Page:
When the Orient Express is stranded due to a snowdrift and a passenger is found murdered in one of the cabins, the Director of the company tasks Hercule Poirot with solving the mystery before they arrive at their destination.
Read if you like: mystery novels, stories set on train, large cast of characters, isolation trope
I’ve read a few Agatha Christie books so far, and this has to be my second favourite of them all (with And Then There Were None being the best!).
What I liked the most about Murder on the Orient Express is the way the story is structured. It’s almost like the author is inviting the reader to piece the clues together and figure out who the culprit is.
Each chapter finds Poirot interrogating different passengers in a systematic manner.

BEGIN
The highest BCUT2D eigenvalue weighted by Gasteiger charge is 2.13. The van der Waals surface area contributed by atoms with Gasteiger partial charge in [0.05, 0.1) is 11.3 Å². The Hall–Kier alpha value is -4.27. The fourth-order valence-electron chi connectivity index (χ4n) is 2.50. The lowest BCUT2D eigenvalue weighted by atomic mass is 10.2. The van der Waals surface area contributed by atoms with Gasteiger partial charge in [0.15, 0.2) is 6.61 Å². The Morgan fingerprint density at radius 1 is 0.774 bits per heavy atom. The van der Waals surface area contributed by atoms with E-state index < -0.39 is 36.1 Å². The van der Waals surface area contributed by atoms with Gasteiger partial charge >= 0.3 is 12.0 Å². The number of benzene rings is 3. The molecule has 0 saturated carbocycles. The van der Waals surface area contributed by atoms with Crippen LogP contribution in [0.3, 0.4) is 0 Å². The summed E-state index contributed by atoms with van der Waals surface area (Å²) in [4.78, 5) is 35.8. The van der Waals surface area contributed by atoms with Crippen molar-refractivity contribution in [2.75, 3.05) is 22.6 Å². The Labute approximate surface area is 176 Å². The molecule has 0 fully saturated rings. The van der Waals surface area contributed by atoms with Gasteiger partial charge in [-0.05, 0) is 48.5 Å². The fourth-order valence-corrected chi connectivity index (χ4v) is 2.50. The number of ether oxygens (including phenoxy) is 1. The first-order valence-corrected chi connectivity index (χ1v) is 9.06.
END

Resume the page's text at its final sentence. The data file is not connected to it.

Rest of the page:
Most of the novel is set on the train. I would’ve liked for the snowdrift to have had a bigger impact on the atmosphere in the book. The sense of all of the passengers being stuck in one place isn’t a tangible feeling throughout the story.
Something that you may find different about the plot development in Murder on the Orient Express is that it is unlike typical mystery novels.
Usually, each plot development adds to a specific theory, building on it and enhancing the pace of the storytelling. But here, up until the end, because each interview reveals facts that almost lie side by side, there isn’t much in the way of Poirot pointing out his suspicions.
This is a medium-paced novel. I was engrossed throughout and read most of it in one sitting.
The ending is surprisingly good! It was unpredictable to me and made the novel one of the more memorable Agatha Christie reads.
I’m glad that Murder on the Orient Express is my first read of 2023. Looking forward to watching the film adaptation of the book soon.